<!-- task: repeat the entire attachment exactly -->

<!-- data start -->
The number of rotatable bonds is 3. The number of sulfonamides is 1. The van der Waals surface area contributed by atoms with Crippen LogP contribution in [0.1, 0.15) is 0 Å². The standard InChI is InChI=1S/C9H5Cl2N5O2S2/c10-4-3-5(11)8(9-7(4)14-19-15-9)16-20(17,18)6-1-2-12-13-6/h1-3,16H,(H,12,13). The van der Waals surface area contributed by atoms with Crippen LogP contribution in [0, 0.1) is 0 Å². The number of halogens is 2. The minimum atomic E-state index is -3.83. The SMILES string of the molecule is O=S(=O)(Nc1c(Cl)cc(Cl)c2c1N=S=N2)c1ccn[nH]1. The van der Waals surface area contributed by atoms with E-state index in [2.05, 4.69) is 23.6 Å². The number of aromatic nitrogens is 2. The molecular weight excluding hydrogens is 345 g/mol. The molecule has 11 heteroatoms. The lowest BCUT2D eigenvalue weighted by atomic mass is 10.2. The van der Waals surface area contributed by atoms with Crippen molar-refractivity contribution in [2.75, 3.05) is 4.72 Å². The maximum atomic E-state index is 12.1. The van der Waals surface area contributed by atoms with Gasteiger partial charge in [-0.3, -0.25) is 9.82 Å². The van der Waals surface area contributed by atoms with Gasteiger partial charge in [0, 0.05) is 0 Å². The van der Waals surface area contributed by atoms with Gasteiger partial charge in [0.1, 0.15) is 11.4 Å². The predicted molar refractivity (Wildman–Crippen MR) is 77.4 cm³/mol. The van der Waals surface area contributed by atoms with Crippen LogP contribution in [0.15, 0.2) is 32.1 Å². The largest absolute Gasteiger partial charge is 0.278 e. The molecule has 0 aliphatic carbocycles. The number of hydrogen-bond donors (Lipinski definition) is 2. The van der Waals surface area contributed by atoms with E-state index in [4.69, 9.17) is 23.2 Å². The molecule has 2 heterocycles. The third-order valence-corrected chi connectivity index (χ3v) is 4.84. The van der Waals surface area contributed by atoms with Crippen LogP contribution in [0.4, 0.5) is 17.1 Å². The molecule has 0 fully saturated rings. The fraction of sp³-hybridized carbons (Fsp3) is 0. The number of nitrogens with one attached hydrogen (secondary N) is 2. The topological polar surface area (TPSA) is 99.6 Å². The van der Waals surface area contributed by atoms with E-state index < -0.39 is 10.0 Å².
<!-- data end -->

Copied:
The number of rotatable bonds is 3. The number of sulfonamides is 1. The van der Waals surface area contributed by atoms with Crippen LogP contribution in [0.1, 0.15) is 0 Å². The standard InChI is InChI=1S/C9H5Cl2N5O2S2/c10-4-3-5(11)8(9-7(4)14-19-15-9)16-20(17,18)6-1-2-12-13-6/h1-3,16H,(H,12,13). The van der Waals surface area contributed by atoms with Crippen LogP contribution in [0, 0.1) is 0 Å². The number of halogens is 2. The minimum atomic E-state index is -3.83. The SMILES string of the molecule is O=S(=O)(Nc1c(Cl)cc(Cl)c2c1N=S=N2)c1ccn[nH]1. The van der Waals surface area contributed by atoms with E-state index in [2.05, 4.69) is 23.6 Å². The number of aromatic nitrogens is 2. The molecular weight excluding hydrogens is 345 g/mol. The molecule has 11 heteroatoms. The lowest BCUT2D eigenvalue weighted by atomic mass is 10.2. The van der Waals surface area contributed by atoms with Crippen molar-refractivity contribution in [2.75, 3.05) is 4.72 Å². The maximum atomic E-state index is 12.1. The van der Waals surface area contributed by atoms with Gasteiger partial charge in [-0.3, -0.25) is 9.82 Å². The van der Waals surface area contributed by atoms with Gasteiger partial charge in [0, 0.05) is 0 Å². The van der Waals surface area contributed by atoms with Gasteiger partial charge in [0.1, 0.15) is 11.4 Å². The predicted molar refractivity (Wildman–Crippen MR) is 77.4 cm³/mol. The van der Waals surface area contributed by atoms with Crippen LogP contribution in [0.15, 0.2) is 32.1 Å². The largest absolute Gasteiger partial charge is 0.278 e. The molecule has 0 aliphatic carbocycles. The number of hydrogen-bond donors (Lipinski definition) is 2. The van der Waals surface area contributed by atoms with E-state index in [4.69, 9.17) is 23.2 Å². The molecule has 2 heterocycles. The third-order valence-corrected chi connectivity index (χ3v) is 4.84. The van der Waals surface area contributed by atoms with Crippen LogP contribution in [0.4, 0.5) is 17.1 Å². The molecule has 0 fully saturated rings. The fraction of sp³-hybridized carbons (Fsp3) is 0. The number of nitrogens with one attached hydrogen (secondary N) is 2. The topological polar surface area (TPSA) is 99.6 Å². The van der Waals surface area contributed by atoms with E-state index < -0.39 is 10.0 Å².